City of Cartersville Finance Director Tom Rhinehart presented a financial report at a public meeting Thursday evening, indicating that the local government’s general revenues decreased by more than $1.7 million in November 2020 compared to November 2019’s figures.
Still, Rhinehart indicated that the City’s local option sales tax revenue actually went up over the one-year period, increasing from $1.826 million to $1.838 million. Meanwhile, he told members of the Cartersville City Council that the municipality’s building permits and inspection fee revenue dropped off by more than $65,000, declining from $203,074 in November 2019 to $137,899 in November 2020.
“The revenue’s a little bit lower than last year, but I did find out doing a little research that property taxes, the things the finance department gave us some more information, collections, we got a payment that was posted $1.2 million in early December,” Cartersville City Manager Dan Porta said. “That was the reflection of why we were a little different, a little less, than last year, through November … but that will pick back up in December.”
From November 2019 to November 2020, the City’s water and sewer fund revenues decreased by more than $552,000, although expenses likewise decreased by $1.32 million over that same time frame. Among other factors, Rhinehart attributed those numbers to personnel expense increases totaling about $89,000 and operating expense increases tabbed at about $56,000.
The City’s gas fund revenues also saw a downtick, falling by $786,769 from November 2019 to November 2020. Rhinehart said gas fund expenses in November 2020 were $363,110 higher than a year earlier, mostly due to increased capital expenses (listed at $394,000 in City documents) and increased general fund transfers (listed at $57,000.)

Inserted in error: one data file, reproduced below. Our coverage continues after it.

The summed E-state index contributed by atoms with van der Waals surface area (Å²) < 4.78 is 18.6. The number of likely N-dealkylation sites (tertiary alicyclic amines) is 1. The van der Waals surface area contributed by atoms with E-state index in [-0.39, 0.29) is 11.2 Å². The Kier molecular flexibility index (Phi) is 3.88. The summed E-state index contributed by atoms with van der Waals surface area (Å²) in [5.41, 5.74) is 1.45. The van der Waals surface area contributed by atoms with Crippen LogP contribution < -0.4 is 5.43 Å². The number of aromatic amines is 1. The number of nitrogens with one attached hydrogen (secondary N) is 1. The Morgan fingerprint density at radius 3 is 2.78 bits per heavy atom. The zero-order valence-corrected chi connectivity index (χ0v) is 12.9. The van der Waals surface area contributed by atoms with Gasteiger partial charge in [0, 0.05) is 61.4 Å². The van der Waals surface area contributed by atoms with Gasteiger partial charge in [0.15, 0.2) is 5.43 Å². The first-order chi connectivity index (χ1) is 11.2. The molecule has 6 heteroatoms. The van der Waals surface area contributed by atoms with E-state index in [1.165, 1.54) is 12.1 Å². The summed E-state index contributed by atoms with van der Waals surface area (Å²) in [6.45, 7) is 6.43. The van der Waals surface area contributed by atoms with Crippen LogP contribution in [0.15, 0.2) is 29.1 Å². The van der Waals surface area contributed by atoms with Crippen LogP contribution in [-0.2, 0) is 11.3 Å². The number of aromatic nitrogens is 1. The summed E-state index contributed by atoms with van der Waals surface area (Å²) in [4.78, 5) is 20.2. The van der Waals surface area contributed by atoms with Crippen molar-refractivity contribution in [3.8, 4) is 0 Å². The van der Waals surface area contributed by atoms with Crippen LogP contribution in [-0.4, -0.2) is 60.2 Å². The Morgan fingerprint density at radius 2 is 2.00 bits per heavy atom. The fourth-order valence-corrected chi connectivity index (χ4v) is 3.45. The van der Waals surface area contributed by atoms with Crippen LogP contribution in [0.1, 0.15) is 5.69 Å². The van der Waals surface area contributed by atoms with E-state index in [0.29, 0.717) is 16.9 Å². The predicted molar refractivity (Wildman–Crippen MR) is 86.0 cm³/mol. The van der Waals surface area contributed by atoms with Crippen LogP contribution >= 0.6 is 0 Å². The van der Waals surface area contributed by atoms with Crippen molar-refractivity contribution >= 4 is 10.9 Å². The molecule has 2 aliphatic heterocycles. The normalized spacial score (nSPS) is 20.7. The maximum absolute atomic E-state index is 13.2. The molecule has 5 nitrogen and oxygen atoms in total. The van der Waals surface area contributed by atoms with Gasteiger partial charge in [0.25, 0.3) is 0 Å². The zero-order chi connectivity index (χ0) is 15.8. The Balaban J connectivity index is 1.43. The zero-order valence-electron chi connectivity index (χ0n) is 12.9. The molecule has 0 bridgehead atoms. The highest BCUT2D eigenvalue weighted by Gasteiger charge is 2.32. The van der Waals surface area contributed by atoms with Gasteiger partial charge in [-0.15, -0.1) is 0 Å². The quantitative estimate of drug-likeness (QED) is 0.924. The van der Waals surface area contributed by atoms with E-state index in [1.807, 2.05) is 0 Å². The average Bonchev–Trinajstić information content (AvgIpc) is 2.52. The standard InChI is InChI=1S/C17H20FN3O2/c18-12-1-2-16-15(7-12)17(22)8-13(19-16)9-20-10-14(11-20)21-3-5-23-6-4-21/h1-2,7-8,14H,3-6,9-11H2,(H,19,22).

“Gas, as you know, through the November time period, it starts getting colder,” said Porta. “So December should turn that around.”
City of Cartersville electric fund revenues also fell over the time frame, decreasing by more than $783,000 from November 2019 to November 2020. Expenses related to that fund, however, did decrease by almost $26,000, with Rhinehart citing such factors as decreased operating expenses (tabbed at $70,000) and decreased costs of purchasing electricity (tabbed at $140,000.)
Revenues also dropped off for the City’s stormwater and solid waste funds, with the former declining by $77,106 and the latter decreasing by $19,667.
However, solid waste fund expenditures did decrease by more than $330,000 from November 2019 to November 2020, with Rhinehart citing roughly $220,000 in decreased operating expenses and about $148,000 in decreased capital expenses.
The City’s fiber optics fund reported a small gain of $25,279 in the comparison of November 2019 and November 2020 revenues. Over that one-year period, the fund’s associated expenses also decreased by about $55,000, with Rhinehart noting a roughly $91,000 decrease in operating expenditures and about $47,000 in decreased capital expenses.
“The stormwater, solid waste and fiber funds are doing good through this part of the year,” Porta said. “Overall, we’re doing fairly well. The general fund, like I said, will pick up once we get that additional property tax postings in December.”
As of November, Rhinehart told the council the City’s 2003 SPLOST fund had about $30,000 remaining in it.
“Of course, that’s the account we’re using for the Douthit Ferry Road project,” he said.
Meanwhile, he said the City’s 2007 SPLOST fund is completely empty while the City’s 2014 SPLOST fund contains about $450,000.
The City’s 2020 SPLOST fund, he said, had about $1.2 million in it.
While the City's fund revenues may be down compared to 2019, the City has also managed to scale back spending drastically. Compared to November 2019's figures, the City's general fund expenditures decreased by a projected $609,236 in November 2020.
“The better news is that we’re holding the line of expenses at about $600,000 less than last year through November on the general fund,” Porta noted. “So we’re doing well financially there.”
Cartersville Mayor Matt Santini said that was no easy task considering how lean the fiscal year budget was.
“So thank you to every department head and everybody on staff for continuing to squeeze as much blood out of that turnip as we can,” he remarked.